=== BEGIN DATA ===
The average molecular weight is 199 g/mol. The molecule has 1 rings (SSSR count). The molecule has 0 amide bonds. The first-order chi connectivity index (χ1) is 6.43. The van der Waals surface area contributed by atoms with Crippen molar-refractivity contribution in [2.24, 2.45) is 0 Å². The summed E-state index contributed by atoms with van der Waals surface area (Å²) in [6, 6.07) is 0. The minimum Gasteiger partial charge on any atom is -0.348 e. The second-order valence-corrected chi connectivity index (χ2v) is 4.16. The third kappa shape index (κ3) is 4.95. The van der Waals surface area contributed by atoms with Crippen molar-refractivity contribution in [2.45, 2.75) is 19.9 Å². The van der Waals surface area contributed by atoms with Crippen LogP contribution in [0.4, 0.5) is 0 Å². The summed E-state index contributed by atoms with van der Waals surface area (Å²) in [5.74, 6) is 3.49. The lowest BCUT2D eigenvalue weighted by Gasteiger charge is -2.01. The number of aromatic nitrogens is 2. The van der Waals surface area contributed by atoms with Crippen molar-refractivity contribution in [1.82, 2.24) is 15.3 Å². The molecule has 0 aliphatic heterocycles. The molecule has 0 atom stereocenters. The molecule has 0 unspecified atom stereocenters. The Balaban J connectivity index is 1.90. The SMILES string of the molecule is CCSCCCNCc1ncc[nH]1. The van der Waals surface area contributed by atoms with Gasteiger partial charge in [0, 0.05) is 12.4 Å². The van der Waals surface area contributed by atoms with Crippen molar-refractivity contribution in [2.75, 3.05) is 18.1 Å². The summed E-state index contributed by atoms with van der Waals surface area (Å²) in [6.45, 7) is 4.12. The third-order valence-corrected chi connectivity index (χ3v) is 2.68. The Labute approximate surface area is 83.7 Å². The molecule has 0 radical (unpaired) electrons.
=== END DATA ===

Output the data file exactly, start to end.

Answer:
The average molecular weight is 199 g/mol. The molecule has 1 rings (SSSR count). The molecule has 0 amide bonds. The first-order chi connectivity index (χ1) is 6.43. The van der Waals surface area contributed by atoms with Crippen molar-refractivity contribution in [2.24, 2.45) is 0 Å². The summed E-state index contributed by atoms with van der Waals surface area (Å²) in [6, 6.07) is 0. The minimum Gasteiger partial charge on any atom is -0.348 e. The second-order valence-corrected chi connectivity index (χ2v) is 4.16. The third kappa shape index (κ3) is 4.95. The van der Waals surface area contributed by atoms with Crippen molar-refractivity contribution in [2.45, 2.75) is 19.9 Å². The van der Waals surface area contributed by atoms with Crippen LogP contribution in [0.4, 0.5) is 0 Å². The summed E-state index contributed by atoms with van der Waals surface area (Å²) in [5.74, 6) is 3.49. The lowest BCUT2D eigenvalue weighted by Gasteiger charge is -2.01. The number of aromatic nitrogens is 2. The van der Waals surface area contributed by atoms with Crippen molar-refractivity contribution in [1.82, 2.24) is 15.3 Å². The molecule has 0 aliphatic heterocycles. The molecule has 0 atom stereocenters. The molecule has 0 unspecified atom stereocenters. The Balaban J connectivity index is 1.90. The SMILES string of the molecule is CCSCCCNCc1ncc[nH]1. The van der Waals surface area contributed by atoms with Gasteiger partial charge in [0, 0.05) is 12.4 Å². The van der Waals surface area contributed by atoms with Crippen molar-refractivity contribution in [2.75, 3.05) is 18.1 Å². The summed E-state index contributed by atoms with van der Waals surface area (Å²) in [6.45, 7) is 4.12. The third-order valence-corrected chi connectivity index (χ3v) is 2.68. The Labute approximate surface area is 83.7 Å². The molecule has 0 radical (unpaired) electrons.